Sunday, November 3, 2013

Forbes praises Peña Nieto's "courageous" energy policy

Guadalajara -
Forbes magazine has praised the "courageous" energy reform proposals of Institutional Revolutionary Party president Enrique Peña Nieto, maintaining they constitute the "most significant change in Mexico’s economic policy in 100 years."

Forbes called the PRI president, who completes his first year in office on Dec. 1, the leader of a Mexican "oil revolution."

"Despite the drug war and immigration morass, America’s southern neighbor is on the cusp of its greatest economic transformation in a century, thanks to the courageous oil reforms of its new president, Enrique Peña Nieto," wrote Forbes in the Oct. 30 article, available now on its website and in print on Nov. 18.

Acknowledging Mexico's almost 84 month old drug war, with steady if not increasing casualties, economic growth forecasts which have been headed south all year and billions of dollars in damage left by unprecedented simultaneous hurricanes on both coasts in September, Forbes continued:

"Yet there is reason for hope. In the shadow of all this hardship a radical transformation of Mexico’s economy is on the horizon. Under the leadership of new President Enrique Peña Nieto, the country’s congress will by the end of this year almost certainly pass a constitutional amendment to open up its oil and natural gas sector to private investment. By this time in 2014 ExxonMobil, PetroChina and Norway’s Statoil could even have contracts in place to start exploring for Mexico’s untapped oil and gas bounty."

Under articles 27 and 28 of Mexico's federal constitution, the government has a monopoly on natural resources and energy production. In 1938 the country nationalized hydrocarbon production, kicked out foreign producers and created Petróleos Mexicanos, or PEMEX. Private entities, whether foreign or domestic, are prohibited from participation in the industry under current law.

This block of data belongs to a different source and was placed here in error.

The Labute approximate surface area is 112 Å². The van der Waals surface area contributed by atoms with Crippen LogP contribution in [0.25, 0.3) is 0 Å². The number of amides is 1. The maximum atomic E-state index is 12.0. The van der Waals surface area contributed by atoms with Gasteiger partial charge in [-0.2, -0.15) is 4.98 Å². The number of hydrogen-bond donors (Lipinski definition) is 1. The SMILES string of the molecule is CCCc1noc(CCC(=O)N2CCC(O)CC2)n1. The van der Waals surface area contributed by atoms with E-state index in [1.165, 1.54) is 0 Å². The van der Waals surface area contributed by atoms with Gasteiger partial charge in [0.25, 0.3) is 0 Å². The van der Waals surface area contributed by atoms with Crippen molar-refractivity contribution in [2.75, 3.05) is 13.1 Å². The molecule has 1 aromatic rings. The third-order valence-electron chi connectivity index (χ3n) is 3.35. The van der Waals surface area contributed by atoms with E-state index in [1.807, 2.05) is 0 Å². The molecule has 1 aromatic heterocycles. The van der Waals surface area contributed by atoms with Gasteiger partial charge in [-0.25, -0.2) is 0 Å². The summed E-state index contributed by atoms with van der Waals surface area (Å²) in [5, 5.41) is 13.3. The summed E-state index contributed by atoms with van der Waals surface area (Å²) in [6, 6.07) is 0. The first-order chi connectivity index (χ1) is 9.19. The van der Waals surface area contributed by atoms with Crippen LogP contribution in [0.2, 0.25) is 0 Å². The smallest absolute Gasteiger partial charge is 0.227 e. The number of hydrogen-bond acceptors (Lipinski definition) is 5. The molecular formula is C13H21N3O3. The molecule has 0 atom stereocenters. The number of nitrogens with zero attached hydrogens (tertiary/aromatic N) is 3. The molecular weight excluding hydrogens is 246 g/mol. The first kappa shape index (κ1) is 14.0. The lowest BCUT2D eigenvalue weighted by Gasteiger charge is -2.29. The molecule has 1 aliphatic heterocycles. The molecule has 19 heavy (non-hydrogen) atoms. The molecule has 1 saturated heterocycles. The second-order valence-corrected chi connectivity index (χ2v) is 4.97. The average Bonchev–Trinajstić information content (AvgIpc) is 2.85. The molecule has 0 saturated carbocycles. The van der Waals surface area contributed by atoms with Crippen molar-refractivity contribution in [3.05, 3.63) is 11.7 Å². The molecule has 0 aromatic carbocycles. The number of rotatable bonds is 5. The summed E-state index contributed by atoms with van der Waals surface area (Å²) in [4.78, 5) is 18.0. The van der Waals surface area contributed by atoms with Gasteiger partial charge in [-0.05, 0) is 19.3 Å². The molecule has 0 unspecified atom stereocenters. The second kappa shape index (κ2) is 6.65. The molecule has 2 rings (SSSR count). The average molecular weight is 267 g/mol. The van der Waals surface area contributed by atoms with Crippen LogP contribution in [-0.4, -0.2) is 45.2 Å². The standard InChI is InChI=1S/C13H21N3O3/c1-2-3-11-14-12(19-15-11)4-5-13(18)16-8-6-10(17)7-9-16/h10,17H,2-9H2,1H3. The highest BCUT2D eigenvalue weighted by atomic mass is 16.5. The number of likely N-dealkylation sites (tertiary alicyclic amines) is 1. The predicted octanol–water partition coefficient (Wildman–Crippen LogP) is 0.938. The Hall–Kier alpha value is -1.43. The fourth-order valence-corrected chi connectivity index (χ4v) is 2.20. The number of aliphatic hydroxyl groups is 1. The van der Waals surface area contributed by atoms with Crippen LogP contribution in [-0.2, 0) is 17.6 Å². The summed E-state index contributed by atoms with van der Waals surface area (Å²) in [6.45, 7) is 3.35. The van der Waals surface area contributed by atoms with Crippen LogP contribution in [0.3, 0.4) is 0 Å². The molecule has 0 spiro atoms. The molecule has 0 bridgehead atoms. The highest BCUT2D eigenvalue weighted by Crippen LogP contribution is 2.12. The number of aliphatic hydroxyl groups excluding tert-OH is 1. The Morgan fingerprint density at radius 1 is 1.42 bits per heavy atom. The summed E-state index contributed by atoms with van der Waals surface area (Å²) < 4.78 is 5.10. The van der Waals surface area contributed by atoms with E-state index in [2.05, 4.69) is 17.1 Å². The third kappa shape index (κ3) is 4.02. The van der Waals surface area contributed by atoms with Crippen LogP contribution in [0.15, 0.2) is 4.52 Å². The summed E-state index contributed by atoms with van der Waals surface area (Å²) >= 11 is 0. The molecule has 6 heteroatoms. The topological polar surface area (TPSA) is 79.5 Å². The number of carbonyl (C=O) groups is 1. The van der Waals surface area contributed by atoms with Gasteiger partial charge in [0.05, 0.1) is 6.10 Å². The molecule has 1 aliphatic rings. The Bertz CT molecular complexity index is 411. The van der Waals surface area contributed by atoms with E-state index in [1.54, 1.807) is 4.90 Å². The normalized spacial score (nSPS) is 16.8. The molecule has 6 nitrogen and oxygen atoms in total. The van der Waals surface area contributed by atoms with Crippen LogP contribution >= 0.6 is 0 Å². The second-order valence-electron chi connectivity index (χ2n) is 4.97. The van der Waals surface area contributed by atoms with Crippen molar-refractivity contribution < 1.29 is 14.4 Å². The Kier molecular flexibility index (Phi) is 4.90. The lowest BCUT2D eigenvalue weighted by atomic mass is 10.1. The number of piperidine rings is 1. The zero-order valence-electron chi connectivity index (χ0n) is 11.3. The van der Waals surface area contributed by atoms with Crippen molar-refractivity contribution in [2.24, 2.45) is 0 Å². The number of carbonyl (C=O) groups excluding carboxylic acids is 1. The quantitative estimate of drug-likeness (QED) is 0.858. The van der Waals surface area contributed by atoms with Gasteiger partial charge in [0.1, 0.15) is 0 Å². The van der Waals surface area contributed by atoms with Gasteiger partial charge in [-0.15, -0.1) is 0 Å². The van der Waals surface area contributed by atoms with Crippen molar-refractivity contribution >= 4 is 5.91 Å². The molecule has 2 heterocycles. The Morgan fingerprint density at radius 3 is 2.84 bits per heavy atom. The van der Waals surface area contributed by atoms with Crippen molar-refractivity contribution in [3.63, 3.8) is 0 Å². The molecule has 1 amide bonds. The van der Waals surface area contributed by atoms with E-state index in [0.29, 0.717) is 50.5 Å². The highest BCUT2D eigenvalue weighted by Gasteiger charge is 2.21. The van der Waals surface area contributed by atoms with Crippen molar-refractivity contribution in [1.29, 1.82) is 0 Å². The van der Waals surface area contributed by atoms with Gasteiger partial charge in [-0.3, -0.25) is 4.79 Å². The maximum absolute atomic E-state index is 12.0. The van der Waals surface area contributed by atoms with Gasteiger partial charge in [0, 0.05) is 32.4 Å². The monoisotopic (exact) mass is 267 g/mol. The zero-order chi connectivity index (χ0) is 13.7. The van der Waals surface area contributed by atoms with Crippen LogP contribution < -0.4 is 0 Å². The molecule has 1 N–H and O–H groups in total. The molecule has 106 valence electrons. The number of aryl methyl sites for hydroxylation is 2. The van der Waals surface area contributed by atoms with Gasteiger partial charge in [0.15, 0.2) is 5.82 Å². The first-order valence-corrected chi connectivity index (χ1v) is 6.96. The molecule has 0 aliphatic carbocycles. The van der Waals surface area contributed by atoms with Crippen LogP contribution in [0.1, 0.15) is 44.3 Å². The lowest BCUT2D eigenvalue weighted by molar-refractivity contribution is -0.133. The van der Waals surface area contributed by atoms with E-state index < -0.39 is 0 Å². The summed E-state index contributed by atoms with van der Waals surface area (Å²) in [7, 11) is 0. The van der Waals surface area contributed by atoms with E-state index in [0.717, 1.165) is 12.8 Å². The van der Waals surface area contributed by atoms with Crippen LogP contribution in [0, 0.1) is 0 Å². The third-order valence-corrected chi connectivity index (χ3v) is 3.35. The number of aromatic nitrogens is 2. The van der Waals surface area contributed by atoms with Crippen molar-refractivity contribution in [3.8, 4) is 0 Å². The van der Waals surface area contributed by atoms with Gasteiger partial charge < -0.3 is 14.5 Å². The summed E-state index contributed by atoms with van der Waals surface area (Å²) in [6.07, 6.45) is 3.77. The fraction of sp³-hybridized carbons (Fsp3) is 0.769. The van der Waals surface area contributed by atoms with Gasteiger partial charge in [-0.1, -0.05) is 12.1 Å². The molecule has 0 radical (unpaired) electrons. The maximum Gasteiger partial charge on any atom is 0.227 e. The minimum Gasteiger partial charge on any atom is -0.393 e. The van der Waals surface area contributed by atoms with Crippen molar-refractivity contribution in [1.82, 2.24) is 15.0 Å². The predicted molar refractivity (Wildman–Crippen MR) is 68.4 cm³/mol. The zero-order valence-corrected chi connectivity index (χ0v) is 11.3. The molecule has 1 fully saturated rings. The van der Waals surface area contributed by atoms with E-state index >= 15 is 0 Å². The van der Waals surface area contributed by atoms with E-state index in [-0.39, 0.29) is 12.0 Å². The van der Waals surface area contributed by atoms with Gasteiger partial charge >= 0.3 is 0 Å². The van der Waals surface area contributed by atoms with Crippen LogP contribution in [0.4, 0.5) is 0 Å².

Forbes quoted PEMEX CEO Emilio Lozoya, who said the passage of energy reforms is a certainty. The pending constitutional amendments "are more than a dream come true; they are long overdue."

The Forbes article continues here, reviewing and analyzing the history of Mexican oil policy and explaining why the country so desperately needs the reforms, despite radical opposition from the political far Left and its leading spokesman, two time presidential candidate Manuel López Obrador.

Key arguments in the Forbes story:

"Without reforms, much of Mexico’s estimated 30 billion barrels of oil and 500 trillion cubic feet of natural gas (about the same as Brazil) will simply remain locked in the ground. Pemex, despite being one of the world’s biggest oil companies, does not have sufficient technical expertise to explore and develop promising prospects in the deepwater Gulf of Mexico or in the tricky shale layers just south of the border from Texas’ booming Eagle Ford fields. What’s more, Pemex has virtually no hope of acquiring or borrowing such expertise under the status quo, which allows the company to enter into only service contracts.

"Big Oil companies like ExxonMobil or Chevron won’t even consider taking on the massive risks of drilling complex wells without a guaranteed cut of whatever oil and gas they find. And with Mexico relying on Pemex revenues to fund a third of the federal budget, Pemex is chronically starved of the capital it needs to develop the expertise to do it itself."

MGR reports on energy reform opposition
Oct. 7 - López Obrador calls for public protest and civil disobedience over pending PEMEX reforms
Sept. 23 - Energy reform debate opens in Mexican Senate; warnings of foreign takeover of PEMEX
Sept. 21 - Opinion: Andrés Manuel's vision for Mexico
Sept. 21 - "The fix is in" on energy reform, says AMLO: new laws "designed for foreign business"
Sept. 20 - Without energy reform, Mexico will need more than half a century to reach U.S. output
Sept. 19 - Opinion: Mexico's Left is determined to shackle the nation to the past

Oct. 31 - Not everybody likes energy policy reform, or thinks that Enrique Peña Nieto is a hero.

The "18th of March Brigade" is a reference to March 18, 1938 - the day foreign oil assets in Mexico were appropriated and the entire industry was nationalized by former president Lázaro Cárdenas

© MGRR 2013. All rights reserved. This article may be cited or briefly quoted with proper attribution or a hyperlink, but not reproduced without permission.

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